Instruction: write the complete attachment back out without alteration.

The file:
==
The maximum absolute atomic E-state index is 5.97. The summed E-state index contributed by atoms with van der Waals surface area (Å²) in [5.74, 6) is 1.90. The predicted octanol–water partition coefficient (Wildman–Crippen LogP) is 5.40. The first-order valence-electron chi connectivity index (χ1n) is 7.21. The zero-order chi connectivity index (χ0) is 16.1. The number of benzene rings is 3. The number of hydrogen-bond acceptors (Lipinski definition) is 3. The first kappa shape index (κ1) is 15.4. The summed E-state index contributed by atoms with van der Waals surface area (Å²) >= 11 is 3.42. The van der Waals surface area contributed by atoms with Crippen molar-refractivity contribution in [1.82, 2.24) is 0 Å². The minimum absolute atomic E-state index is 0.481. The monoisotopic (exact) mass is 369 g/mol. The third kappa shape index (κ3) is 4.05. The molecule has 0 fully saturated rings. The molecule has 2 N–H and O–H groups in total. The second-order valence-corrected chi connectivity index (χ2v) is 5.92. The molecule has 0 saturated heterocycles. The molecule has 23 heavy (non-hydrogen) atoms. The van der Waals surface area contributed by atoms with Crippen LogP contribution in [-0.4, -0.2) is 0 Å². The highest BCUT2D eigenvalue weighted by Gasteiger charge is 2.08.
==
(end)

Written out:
The maximum absolute atomic E-state index is 5.97. The summed E-state index contributed by atoms with van der Waals surface area (Å²) in [5.74, 6) is 1.90. The predicted octanol–water partition coefficient (Wildman–Crippen LogP) is 5.40. The first-order valence-electron chi connectivity index (χ1n) is 7.21. The zero-order chi connectivity index (χ0) is 16.1. The number of benzene rings is 3. The number of hydrogen-bond acceptors (Lipinski definition) is 3. The first kappa shape index (κ1) is 15.4. The summed E-state index contributed by atoms with van der Waals surface area (Å²) >= 11 is 3.42. The van der Waals surface area contributed by atoms with Crippen molar-refractivity contribution in [1.82, 2.24) is 0 Å². The minimum absolute atomic E-state index is 0.481. The monoisotopic (exact) mass is 369 g/mol. The third kappa shape index (κ3) is 4.05. The molecule has 0 fully saturated rings. The molecule has 2 N–H and O–H groups in total. The second-order valence-corrected chi connectivity index (χ2v) is 5.92. The molecule has 0 saturated heterocycles. The molecule has 23 heavy (non-hydrogen) atoms. The van der Waals surface area contributed by atoms with Crippen LogP contribution in [-0.4, -0.2) is 0 Å². The highest BCUT2D eigenvalue weighted by Gasteiger charge is 2.08.